This Long Road (East Bay Express, September 29, 2009)

Triangulation: Three sculptors take aim at the human condition.
By DeWitt Cheng

Artistic collaborations have become increasingly common in recent years as the idea of art as the distilled, hard-won aesthetic honey of suffering worker-bee geniuses has been replaced by a cooler (and possibly more realistic) idea of art as research, or objectified philosophy. With performance and mixed media, teamwork and the division of labor make good sense, and nobody’s ontological survival is on the line any more, at least officially.

This Long Road brings together three ceramic sculptors — Ben Belknap, Crystal Morey, and Derek Weisberg — who met in art school and have worked independently with the figure since then. While their individual styles can be easily discerned in the larger, collaborative pieces, they work together, like musicians playing in harmony or counterpoint. Belknap’s caricatures of a variety of physical types contrast nicely with his colleagues’ trademark figures — prim, skeptical, fine-boned nudes by Morey, and hairless babies or old men, comically melancholic, by Weisberg. (Also on view are solo pieces by each artist, or by various duos.)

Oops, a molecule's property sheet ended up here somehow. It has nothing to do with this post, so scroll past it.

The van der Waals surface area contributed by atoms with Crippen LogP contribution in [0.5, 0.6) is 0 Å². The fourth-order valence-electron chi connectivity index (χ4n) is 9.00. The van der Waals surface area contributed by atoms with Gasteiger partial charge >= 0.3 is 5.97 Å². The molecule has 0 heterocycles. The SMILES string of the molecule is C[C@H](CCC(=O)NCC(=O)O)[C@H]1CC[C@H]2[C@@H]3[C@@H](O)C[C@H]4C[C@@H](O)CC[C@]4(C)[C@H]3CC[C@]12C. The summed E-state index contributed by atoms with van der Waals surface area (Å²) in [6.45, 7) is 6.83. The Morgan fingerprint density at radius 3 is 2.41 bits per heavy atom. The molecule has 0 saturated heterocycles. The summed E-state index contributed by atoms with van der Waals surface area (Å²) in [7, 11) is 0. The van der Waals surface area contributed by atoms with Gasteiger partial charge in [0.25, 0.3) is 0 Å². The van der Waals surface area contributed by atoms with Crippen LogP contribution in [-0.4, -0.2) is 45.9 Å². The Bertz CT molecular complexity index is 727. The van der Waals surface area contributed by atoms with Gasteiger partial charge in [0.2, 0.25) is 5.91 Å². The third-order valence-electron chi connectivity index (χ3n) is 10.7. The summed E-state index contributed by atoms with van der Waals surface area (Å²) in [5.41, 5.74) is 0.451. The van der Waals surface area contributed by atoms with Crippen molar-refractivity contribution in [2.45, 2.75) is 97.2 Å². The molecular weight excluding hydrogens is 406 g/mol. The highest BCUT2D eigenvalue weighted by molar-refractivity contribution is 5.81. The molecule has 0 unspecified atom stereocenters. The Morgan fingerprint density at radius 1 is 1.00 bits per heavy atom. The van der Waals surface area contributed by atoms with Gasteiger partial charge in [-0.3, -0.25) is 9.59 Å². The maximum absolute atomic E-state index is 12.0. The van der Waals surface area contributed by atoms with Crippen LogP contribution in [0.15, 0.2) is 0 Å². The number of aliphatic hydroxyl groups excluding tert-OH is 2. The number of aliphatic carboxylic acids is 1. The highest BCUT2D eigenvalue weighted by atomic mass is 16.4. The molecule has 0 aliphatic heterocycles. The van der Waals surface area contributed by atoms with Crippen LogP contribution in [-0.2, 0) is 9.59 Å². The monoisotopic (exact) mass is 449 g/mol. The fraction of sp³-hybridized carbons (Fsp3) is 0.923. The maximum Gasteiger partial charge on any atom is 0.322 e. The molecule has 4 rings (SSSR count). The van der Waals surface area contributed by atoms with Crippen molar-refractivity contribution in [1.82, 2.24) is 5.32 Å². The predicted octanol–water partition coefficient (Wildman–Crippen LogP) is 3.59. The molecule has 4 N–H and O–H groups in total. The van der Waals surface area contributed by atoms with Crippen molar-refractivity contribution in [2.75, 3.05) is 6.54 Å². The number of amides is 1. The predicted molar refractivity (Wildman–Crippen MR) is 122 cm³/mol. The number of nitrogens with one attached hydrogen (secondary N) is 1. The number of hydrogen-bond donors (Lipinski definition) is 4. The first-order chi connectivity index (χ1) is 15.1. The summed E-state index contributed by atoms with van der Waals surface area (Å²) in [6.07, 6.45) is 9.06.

Art history meets contemporaneity in these works, some of which recall traditional European carved reliefs, altars and sarcophagi, though invaded, inexplicably, by less-then-exalted modern comic personages. Narrative explanations are up to the viewers, as the titles, e.g., “So Close Yet So Far,” “Forest Families VIII,” and “Into Days Yet Unknown XVIIII,” are suggestively ironic, with their Roman numerals implying obsessive repetition, without being definitive. The large installation that provides the show’s name features more than twenty small works that seem as random and odd as life: heads on stages/shelves or in niches; women with hands sprouting winglike from their shoulders, or extending tendril-like from their necks as fingered bodies. In two untitled works, Belknap juxtaposes surprised-appearing male and female heads that are contained within small roofed cabins; in a similar grouping, three portrait busts set on shelves beneath arched enclosures suggest opera boxes, baptismal fonts, and Renaissance paintings extruded into 3D; and his asbestos-suited oil-field worker stands impassively amid flames that looks suspiciously like jalapeno peppers, an icon of cool (or dumb). In “This Long Road II,” a ruminative Morey heroine stands between two gesticulating Weisberg schlemiels (the Yiddishism is irresistible) while two huge hands offer benedictions; in another, a female Morey Baptism is heralded by a morose angelic Weisberg choir.